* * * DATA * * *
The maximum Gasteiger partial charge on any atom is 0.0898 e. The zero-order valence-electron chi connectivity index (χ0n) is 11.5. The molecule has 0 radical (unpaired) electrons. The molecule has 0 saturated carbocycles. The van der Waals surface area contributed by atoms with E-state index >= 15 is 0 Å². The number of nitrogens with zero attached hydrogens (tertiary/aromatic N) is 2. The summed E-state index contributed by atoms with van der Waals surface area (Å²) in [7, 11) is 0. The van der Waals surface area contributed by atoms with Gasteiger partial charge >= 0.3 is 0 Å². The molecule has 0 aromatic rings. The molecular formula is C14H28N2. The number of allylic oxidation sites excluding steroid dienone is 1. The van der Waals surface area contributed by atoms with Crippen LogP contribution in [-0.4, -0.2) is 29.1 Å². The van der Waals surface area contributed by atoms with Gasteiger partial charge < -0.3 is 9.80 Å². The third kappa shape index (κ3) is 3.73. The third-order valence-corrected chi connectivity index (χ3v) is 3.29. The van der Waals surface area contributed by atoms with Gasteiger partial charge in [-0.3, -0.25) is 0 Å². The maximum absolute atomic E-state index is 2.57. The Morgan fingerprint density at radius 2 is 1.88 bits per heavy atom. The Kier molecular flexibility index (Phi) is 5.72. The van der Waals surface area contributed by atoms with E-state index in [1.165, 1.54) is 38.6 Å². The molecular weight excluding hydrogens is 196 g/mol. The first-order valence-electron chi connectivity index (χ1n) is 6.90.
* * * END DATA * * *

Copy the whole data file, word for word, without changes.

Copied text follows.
The maximum Gasteiger partial charge on any atom is 0.0898 e. The zero-order valence-electron chi connectivity index (χ0n) is 11.5. The molecule has 0 radical (unpaired) electrons. The molecule has 0 saturated carbocycles. The van der Waals surface area contributed by atoms with E-state index >= 15 is 0 Å². The number of nitrogens with zero attached hydrogens (tertiary/aromatic N) is 2. The summed E-state index contributed by atoms with van der Waals surface area (Å²) in [7, 11) is 0. The van der Waals surface area contributed by atoms with Gasteiger partial charge >= 0.3 is 0 Å². The molecule has 0 aromatic rings. The molecular formula is C14H28N2. The number of allylic oxidation sites excluding steroid dienone is 1. The van der Waals surface area contributed by atoms with Crippen LogP contribution in [-0.4, -0.2) is 29.1 Å². The van der Waals surface area contributed by atoms with Gasteiger partial charge < -0.3 is 9.80 Å². The third kappa shape index (κ3) is 3.73. The third-order valence-corrected chi connectivity index (χ3v) is 3.29. The van der Waals surface area contributed by atoms with Gasteiger partial charge in [-0.3, -0.25) is 0 Å². The maximum absolute atomic E-state index is 2.57. The Morgan fingerprint density at radius 2 is 1.88 bits per heavy atom. The Kier molecular flexibility index (Phi) is 5.72. The van der Waals surface area contributed by atoms with E-state index in [1.165, 1.54) is 38.6 Å². The molecular weight excluding hydrogens is 196 g/mol. The first-order valence-electron chi connectivity index (χ1n) is 6.90.